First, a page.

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Alumni Offer Game-Changing Career Advice at 8th Annual Expo

By Maxmillian Robinson

The 8th Annual Media Career Expo held on December 1, 2021 was an opportunity for current students to learn career advice from people who have been in the job-search market in the past 10 years. The panelists were Jess Campitiello ’19, digital communications assistant at Cornell Tech; Gabrielle Deonath ’18, author of two books and an associate writer for Girl Scouts of the USA; Samantha Hollinde ’14, videographer and editor with TYR Sport; Gabriella Marra ’19, a campaign manager at NBCUniversal; and Andrew Ryan ’16, news photographer, editor and truck operator for News 12 Long Island.

Samantha Hollinde ’14 never imagined working in sports. Today, she is a videographer for a major sports apparel company, TYR Sports.

The two-hour, virtual expo, attended by over 20 students and The Delphian staff, was moderated by Liza Burby, a senior adjunct professor in the Communications Department, which was a co-sponsor, along with this newspaper. Burby asked an array of questions of the panelists aimed at providing advice that current communications students who work in the print, TV, web, book, advertising and marketing industries can use to navigate their career search. These included, What steps did you take in your job search, like getting internships while still in college and after? What about your job search surprised you in a good way? Were there aspects of the search that you were disappointed about but learned from? What do you wish you had known when you were still a student?

Deonath started the discussion by describing her activities as an Adelphi student, as well as her professional work outside of school. She was editor-in-chief of this newspaper, as well as a feature writer for Blank Slate Media, Brown Girl magazine and other organizations. She said she was surprised that even with her experience, it took a while to find a full-time job.

“My job search surprised me,” Deonath said. “There will be people that invest in you in different fields. I had a very narrow [writing] view, but there's other types of writing I tried that paved a way for me. You will meet people along the way that see something in you. It's okay if you don't get a job right away.”

Never be afraid to try something new. Hollinde also wore many hats as a student, participating as an volunteer for a local hospital, while also being an intern for NHTV public access television. She said the two different career fields gave her opportunities that later helped her be open to possibilities.

“I wish I was told what you think you’ll want will likely change, and if not you won’t get stuck,” Hollinde said. “For example, I was offered a sports job, but didn’t like sports. I still took the job because it provided much opportunity and it also paid off.”

The panelists also gave specific advice about tools that help in the job search.

“The importance of having a LinkedIn profile is crucial,” said Marra. “I needed one to get into an interview for a law firm back in my junior year of college.”

Marra utilized her resources at Adelphi by going to the Career Center where she was helped on how to use social media to her advantage with good marketing strategies. She also went on to explain how diverse the Linkedin app can be.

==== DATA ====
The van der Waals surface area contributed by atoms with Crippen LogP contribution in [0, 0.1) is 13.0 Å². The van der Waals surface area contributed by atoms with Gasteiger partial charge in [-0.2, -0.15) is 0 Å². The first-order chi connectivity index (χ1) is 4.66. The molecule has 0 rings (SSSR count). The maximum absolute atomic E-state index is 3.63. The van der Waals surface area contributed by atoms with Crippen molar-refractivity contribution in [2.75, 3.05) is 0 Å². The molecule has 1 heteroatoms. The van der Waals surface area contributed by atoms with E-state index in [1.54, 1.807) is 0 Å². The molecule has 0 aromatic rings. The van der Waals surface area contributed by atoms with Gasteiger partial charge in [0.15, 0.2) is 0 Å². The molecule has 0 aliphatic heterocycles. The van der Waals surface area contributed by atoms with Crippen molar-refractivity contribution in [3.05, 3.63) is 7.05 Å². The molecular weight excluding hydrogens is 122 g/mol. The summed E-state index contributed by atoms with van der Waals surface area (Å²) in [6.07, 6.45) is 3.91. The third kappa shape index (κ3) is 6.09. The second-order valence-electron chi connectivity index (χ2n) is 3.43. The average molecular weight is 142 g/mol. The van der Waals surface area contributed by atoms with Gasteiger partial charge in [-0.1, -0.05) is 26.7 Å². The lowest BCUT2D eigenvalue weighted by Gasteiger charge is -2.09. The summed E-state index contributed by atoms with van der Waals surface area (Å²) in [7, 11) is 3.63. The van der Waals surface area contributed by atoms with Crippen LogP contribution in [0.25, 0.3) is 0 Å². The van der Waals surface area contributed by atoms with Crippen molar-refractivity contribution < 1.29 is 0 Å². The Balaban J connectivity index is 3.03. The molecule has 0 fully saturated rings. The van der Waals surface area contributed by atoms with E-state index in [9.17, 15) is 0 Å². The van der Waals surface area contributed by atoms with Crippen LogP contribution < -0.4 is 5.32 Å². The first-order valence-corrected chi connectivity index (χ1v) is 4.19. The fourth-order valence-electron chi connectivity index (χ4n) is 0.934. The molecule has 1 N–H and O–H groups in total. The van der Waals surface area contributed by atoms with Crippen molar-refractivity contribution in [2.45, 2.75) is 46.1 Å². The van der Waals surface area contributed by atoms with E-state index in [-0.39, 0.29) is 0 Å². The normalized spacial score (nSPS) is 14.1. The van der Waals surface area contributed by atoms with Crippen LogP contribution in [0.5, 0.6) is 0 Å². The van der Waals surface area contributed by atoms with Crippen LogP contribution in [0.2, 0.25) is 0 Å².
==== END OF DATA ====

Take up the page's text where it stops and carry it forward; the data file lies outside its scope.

Marra (19’), says that Linkedin was a vital factor in her receiving a high-level job, in a company like NBC.

“[Linkedin] is vastly different from other social media platforms we use regularly,” she said. “On the account, this is where I would upload things about myself [experience, skills] and samples of my work. I can even apply to certain part-time and full-time jobs by using the information seen on my page. It makes things quick, accessible and easy to look for new jobs and occupations right for me.”

Without Linkedin, Marra said she wouldn’t have been able to obtain her current position as a campaign manager for NBC Universal, which she started in December after several years at Flashtalking.

The panelists also spoke about gaining relevant experience. While Ryan didn’t have an internship during his undergrad enrollment, he talked about taking advantage of what is near and around you, participating in clubs and events on campus, while creating useful work. It was at an on-campus event he attended as a student where he met contacts from his current employer, News 12 Long Island.

“I worked on camera sets and crew in communication class,” he said. “Find something that you are extremely passionate about, perfect your craft and take opportunities that you can. From there, you can create some form of resume and begin to attend events [just like this one] and speak to those who are already established in the career field you want to be in.”

The panelists also gave advice about networking and taking opportunities presented to you.

“Never say I don't need to know this because you can end up using this skill in the long run,” said Campitiello, who wound up working in public relations for a bicycle company, catering and photography before landing her current job. “It can bump your resume to the next level.”

Peggy Cassidy, chair of the Communications Department, also spoke about essential details. “There’s no excuse going into an interview unprepared,” she said. “Do homework on the company. Study their values, take notes, bring your resume and ask questions.”

Burby advised following every interview with a thank you note, along with a follow-up email, regardless of the hiring outcome. “It may surprise you, but these small details will make you stand out,” she said.

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